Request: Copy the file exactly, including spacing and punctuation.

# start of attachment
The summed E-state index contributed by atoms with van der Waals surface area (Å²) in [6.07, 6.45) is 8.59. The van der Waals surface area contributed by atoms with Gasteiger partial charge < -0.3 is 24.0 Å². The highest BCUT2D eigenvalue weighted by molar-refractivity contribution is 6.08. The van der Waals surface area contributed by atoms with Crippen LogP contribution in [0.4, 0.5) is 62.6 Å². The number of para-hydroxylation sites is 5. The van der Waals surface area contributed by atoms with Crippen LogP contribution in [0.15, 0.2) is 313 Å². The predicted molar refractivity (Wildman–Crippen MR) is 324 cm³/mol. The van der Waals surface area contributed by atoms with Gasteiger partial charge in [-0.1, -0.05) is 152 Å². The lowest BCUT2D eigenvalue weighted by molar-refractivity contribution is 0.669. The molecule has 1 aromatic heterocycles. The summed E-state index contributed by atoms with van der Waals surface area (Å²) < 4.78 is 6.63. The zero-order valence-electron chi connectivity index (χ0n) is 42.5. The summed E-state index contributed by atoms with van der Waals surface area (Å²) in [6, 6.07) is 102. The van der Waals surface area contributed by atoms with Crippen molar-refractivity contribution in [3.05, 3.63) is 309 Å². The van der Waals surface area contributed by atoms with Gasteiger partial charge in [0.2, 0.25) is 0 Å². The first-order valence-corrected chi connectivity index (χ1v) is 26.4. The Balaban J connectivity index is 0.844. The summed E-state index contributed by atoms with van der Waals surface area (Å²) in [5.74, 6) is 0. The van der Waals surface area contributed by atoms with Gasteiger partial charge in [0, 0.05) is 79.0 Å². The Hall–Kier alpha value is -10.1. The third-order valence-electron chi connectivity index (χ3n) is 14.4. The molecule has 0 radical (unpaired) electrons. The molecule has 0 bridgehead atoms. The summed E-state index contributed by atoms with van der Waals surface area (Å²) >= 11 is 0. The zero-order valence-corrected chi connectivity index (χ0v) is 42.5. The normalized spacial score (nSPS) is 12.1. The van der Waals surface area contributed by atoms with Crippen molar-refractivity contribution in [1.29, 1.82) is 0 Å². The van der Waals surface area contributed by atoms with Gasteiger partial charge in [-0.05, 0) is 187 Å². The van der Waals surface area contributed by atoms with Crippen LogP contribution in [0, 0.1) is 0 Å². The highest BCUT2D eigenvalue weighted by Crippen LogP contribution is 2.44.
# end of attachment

The summed E-state index contributed by atoms with van der Waals surface area (Å²) in [6.07, 6.45) is 8.59. The van der Waals surface area contributed by atoms with Gasteiger partial charge < -0.3 is 24.0 Å². The highest BCUT2D eigenvalue weighted by molar-refractivity contribution is 6.08. The van der Waals surface area contributed by atoms with Crippen LogP contribution in [0.4, 0.5) is 62.6 Å². The number of para-hydroxylation sites is 5. The van der Waals surface area contributed by atoms with Crippen LogP contribution in [0.15, 0.2) is 313 Å². The predicted molar refractivity (Wildman–Crippen MR) is 324 cm³/mol. The van der Waals surface area contributed by atoms with Gasteiger partial charge in [-0.1, -0.05) is 152 Å². The lowest BCUT2D eigenvalue weighted by molar-refractivity contribution is 0.669. The molecule has 1 aromatic heterocycles. The summed E-state index contributed by atoms with van der Waals surface area (Å²) < 4.78 is 6.63. The zero-order valence-electron chi connectivity index (χ0n) is 42.5. The summed E-state index contributed by atoms with van der Waals surface area (Å²) in [6, 6.07) is 102. The van der Waals surface area contributed by atoms with Crippen molar-refractivity contribution in [3.05, 3.63) is 309 Å². The van der Waals surface area contributed by atoms with Gasteiger partial charge in [0.2, 0.25) is 0 Å². The first-order valence-corrected chi connectivity index (χ1v) is 26.4. The Balaban J connectivity index is 0.844. The summed E-state index contributed by atoms with van der Waals surface area (Å²) in [5.74, 6) is 0. The van der Waals surface area contributed by atoms with Gasteiger partial charge in [0, 0.05) is 79.0 Å². The Hall–Kier alpha value is -10.1. The third-order valence-electron chi connectivity index (χ3n) is 14.4. The molecule has 0 radical (unpaired) electrons. The molecule has 0 bridgehead atoms. The summed E-state index contributed by atoms with van der Waals surface area (Å²) >= 11 is 0. The zero-order valence-corrected chi connectivity index (χ0v) is 42.5. The normalized spacial score (nSPS) is 12.1. The van der Waals surface area contributed by atoms with Crippen molar-refractivity contribution in [1.29, 1.82) is 0 Å². The van der Waals surface area contributed by atoms with Gasteiger partial charge in [-0.05, 0) is 187 Å². The van der Waals surface area contributed by atoms with Crippen LogP contribution in [0, 0.1) is 0 Å². The highest BCUT2D eigenvalue weighted by Crippen LogP contribution is 2.44.